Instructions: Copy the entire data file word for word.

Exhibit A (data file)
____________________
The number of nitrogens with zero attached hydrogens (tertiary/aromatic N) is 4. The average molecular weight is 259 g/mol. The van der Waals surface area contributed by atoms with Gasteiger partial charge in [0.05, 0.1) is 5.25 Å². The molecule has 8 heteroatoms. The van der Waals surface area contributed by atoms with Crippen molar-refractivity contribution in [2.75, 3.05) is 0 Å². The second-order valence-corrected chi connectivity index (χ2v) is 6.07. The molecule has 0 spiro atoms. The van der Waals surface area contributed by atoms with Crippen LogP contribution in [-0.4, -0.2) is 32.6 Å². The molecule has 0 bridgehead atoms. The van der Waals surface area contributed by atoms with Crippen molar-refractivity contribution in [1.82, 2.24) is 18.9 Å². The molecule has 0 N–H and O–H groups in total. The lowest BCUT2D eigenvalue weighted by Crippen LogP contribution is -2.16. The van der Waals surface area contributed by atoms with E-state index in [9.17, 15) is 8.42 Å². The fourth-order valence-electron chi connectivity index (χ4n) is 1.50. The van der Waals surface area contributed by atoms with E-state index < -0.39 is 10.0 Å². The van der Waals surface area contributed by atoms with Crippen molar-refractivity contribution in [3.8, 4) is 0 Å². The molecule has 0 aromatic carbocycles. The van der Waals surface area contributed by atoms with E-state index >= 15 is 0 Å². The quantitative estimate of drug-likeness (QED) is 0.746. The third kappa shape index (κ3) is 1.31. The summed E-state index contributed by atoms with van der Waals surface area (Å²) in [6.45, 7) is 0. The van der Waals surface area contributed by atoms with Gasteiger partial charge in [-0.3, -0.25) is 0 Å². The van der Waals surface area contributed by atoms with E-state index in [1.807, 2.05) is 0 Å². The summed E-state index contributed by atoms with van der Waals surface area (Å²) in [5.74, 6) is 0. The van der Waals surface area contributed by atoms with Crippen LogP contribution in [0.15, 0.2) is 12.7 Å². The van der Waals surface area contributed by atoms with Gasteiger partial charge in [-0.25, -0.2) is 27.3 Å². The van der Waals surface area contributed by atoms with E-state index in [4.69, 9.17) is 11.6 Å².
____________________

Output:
The number of nitrogens with zero attached hydrogens (tertiary/aromatic N) is 4. The average molecular weight is 259 g/mol. The van der Waals surface area contributed by atoms with Gasteiger partial charge in [0.05, 0.1) is 5.25 Å². The molecule has 8 heteroatoms. The van der Waals surface area contributed by atoms with Crippen molar-refractivity contribution in [2.75, 3.05) is 0 Å². The second-order valence-corrected chi connectivity index (χ2v) is 6.07. The molecule has 0 spiro atoms. The van der Waals surface area contributed by atoms with Crippen LogP contribution in [-0.4, -0.2) is 32.6 Å². The molecule has 0 bridgehead atoms. The van der Waals surface area contributed by atoms with Crippen molar-refractivity contribution in [1.82, 2.24) is 18.9 Å². The molecule has 0 N–H and O–H groups in total. The lowest BCUT2D eigenvalue weighted by Crippen LogP contribution is -2.16. The van der Waals surface area contributed by atoms with E-state index in [9.17, 15) is 8.42 Å². The fourth-order valence-electron chi connectivity index (χ4n) is 1.50. The van der Waals surface area contributed by atoms with E-state index < -0.39 is 10.0 Å². The van der Waals surface area contributed by atoms with Crippen molar-refractivity contribution in [3.8, 4) is 0 Å². The molecule has 0 aromatic carbocycles. The van der Waals surface area contributed by atoms with E-state index >= 15 is 0 Å². The quantitative estimate of drug-likeness (QED) is 0.746. The third kappa shape index (κ3) is 1.31. The summed E-state index contributed by atoms with van der Waals surface area (Å²) in [6.45, 7) is 0. The van der Waals surface area contributed by atoms with Gasteiger partial charge in [-0.3, -0.25) is 0 Å². The van der Waals surface area contributed by atoms with E-state index in [1.807, 2.05) is 0 Å². The summed E-state index contributed by atoms with van der Waals surface area (Å²) in [5.74, 6) is 0. The van der Waals surface area contributed by atoms with Crippen LogP contribution in [0.15, 0.2) is 12.7 Å². The van der Waals surface area contributed by atoms with Gasteiger partial charge in [-0.25, -0.2) is 27.3 Å². The van der Waals surface area contributed by atoms with E-state index in [4.69, 9.17) is 11.6 Å².